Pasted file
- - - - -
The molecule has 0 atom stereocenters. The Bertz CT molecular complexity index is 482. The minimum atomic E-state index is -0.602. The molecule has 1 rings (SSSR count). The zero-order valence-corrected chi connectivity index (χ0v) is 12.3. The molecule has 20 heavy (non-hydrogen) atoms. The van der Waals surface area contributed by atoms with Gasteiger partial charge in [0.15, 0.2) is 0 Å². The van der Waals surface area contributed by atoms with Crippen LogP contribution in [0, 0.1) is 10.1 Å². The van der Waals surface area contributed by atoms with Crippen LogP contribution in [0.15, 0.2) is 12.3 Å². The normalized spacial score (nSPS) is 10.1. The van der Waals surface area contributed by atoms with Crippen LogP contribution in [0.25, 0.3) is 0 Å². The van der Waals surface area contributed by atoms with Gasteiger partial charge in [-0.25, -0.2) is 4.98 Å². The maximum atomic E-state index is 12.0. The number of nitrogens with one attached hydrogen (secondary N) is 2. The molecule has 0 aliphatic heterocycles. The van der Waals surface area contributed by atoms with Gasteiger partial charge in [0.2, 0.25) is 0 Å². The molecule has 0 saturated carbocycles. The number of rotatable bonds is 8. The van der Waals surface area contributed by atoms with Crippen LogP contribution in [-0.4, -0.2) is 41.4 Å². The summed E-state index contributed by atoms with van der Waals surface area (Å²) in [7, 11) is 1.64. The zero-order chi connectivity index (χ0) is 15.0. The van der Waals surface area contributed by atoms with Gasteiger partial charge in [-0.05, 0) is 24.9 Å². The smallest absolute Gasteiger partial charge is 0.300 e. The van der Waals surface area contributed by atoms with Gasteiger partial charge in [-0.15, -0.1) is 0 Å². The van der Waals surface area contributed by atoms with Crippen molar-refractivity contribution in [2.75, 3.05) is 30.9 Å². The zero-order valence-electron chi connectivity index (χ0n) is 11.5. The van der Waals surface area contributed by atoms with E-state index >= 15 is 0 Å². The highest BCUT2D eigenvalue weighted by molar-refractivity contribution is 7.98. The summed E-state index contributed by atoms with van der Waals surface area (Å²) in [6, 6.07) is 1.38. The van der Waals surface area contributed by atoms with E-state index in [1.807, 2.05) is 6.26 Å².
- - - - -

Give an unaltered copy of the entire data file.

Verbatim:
The molecule has 0 atom stereocenters. The Bertz CT molecular complexity index is 482. The minimum atomic E-state index is -0.602. The molecule has 1 rings (SSSR count). The zero-order valence-corrected chi connectivity index (χ0v) is 12.3. The molecule has 20 heavy (non-hydrogen) atoms. The van der Waals surface area contributed by atoms with Gasteiger partial charge in [0.15, 0.2) is 0 Å². The van der Waals surface area contributed by atoms with Crippen LogP contribution in [0, 0.1) is 10.1 Å². The van der Waals surface area contributed by atoms with Crippen LogP contribution in [0.15, 0.2) is 12.3 Å². The normalized spacial score (nSPS) is 10.1. The van der Waals surface area contributed by atoms with Crippen LogP contribution in [0.25, 0.3) is 0 Å². The van der Waals surface area contributed by atoms with Gasteiger partial charge in [-0.25, -0.2) is 4.98 Å². The maximum atomic E-state index is 12.0. The number of nitrogens with one attached hydrogen (secondary N) is 2. The molecule has 0 aliphatic heterocycles. The van der Waals surface area contributed by atoms with Gasteiger partial charge in [0.2, 0.25) is 0 Å². The molecule has 0 saturated carbocycles. The number of rotatable bonds is 8. The van der Waals surface area contributed by atoms with Crippen LogP contribution in [-0.4, -0.2) is 41.4 Å². The summed E-state index contributed by atoms with van der Waals surface area (Å²) in [7, 11) is 1.64. The zero-order chi connectivity index (χ0) is 15.0. The van der Waals surface area contributed by atoms with Gasteiger partial charge in [-0.05, 0) is 24.9 Å². The smallest absolute Gasteiger partial charge is 0.300 e. The van der Waals surface area contributed by atoms with Gasteiger partial charge in [-0.15, -0.1) is 0 Å². The van der Waals surface area contributed by atoms with Crippen molar-refractivity contribution in [2.75, 3.05) is 30.9 Å². The zero-order valence-electron chi connectivity index (χ0n) is 11.5. The van der Waals surface area contributed by atoms with E-state index >= 15 is 0 Å². The highest BCUT2D eigenvalue weighted by molar-refractivity contribution is 7.98. The summed E-state index contributed by atoms with van der Waals surface area (Å²) in [6, 6.07) is 1.38. The van der Waals surface area contributed by atoms with E-state index in [1.807, 2.05) is 6.26 Å².